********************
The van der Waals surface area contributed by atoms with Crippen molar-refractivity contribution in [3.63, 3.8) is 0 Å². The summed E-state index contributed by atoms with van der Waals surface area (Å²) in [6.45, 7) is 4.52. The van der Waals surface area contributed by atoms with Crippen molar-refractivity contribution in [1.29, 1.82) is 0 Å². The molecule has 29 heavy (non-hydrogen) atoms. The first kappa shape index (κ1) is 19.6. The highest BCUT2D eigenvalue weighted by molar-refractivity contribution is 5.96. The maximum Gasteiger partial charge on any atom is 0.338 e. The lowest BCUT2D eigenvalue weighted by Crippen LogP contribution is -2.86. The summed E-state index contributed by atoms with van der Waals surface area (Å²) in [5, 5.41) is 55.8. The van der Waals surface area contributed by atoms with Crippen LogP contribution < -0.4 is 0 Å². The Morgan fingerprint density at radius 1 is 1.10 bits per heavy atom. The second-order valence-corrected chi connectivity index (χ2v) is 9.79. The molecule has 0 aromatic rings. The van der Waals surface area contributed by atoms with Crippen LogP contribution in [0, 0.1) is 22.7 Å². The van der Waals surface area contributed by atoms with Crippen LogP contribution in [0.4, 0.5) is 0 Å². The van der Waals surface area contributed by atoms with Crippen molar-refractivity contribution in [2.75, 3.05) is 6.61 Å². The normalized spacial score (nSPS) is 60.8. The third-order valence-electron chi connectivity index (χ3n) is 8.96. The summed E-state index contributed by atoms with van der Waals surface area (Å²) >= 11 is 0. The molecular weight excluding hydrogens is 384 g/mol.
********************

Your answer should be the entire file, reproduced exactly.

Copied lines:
The van der Waals surface area contributed by atoms with Crippen molar-refractivity contribution in [3.63, 3.8) is 0 Å². The summed E-state index contributed by atoms with van der Waals surface area (Å²) in [6.45, 7) is 4.52. The van der Waals surface area contributed by atoms with Crippen molar-refractivity contribution in [1.29, 1.82) is 0 Å². The molecule has 29 heavy (non-hydrogen) atoms. The first kappa shape index (κ1) is 19.6. The highest BCUT2D eigenvalue weighted by molar-refractivity contribution is 5.96. The maximum Gasteiger partial charge on any atom is 0.338 e. The lowest BCUT2D eigenvalue weighted by Crippen LogP contribution is -2.86. The summed E-state index contributed by atoms with van der Waals surface area (Å²) in [5, 5.41) is 55.8. The van der Waals surface area contributed by atoms with Crippen LogP contribution < -0.4 is 0 Å². The Morgan fingerprint density at radius 1 is 1.10 bits per heavy atom. The second-order valence-corrected chi connectivity index (χ2v) is 9.79. The molecule has 0 aromatic rings. The van der Waals surface area contributed by atoms with Crippen LogP contribution in [0, 0.1) is 22.7 Å². The van der Waals surface area contributed by atoms with Crippen LogP contribution in [0.4, 0.5) is 0 Å². The van der Waals surface area contributed by atoms with Crippen molar-refractivity contribution in [2.75, 3.05) is 6.61 Å². The normalized spacial score (nSPS) is 60.8. The third-order valence-electron chi connectivity index (χ3n) is 8.96. The summed E-state index contributed by atoms with van der Waals surface area (Å²) >= 11 is 0. The molecular weight excluding hydrogens is 384 g/mol.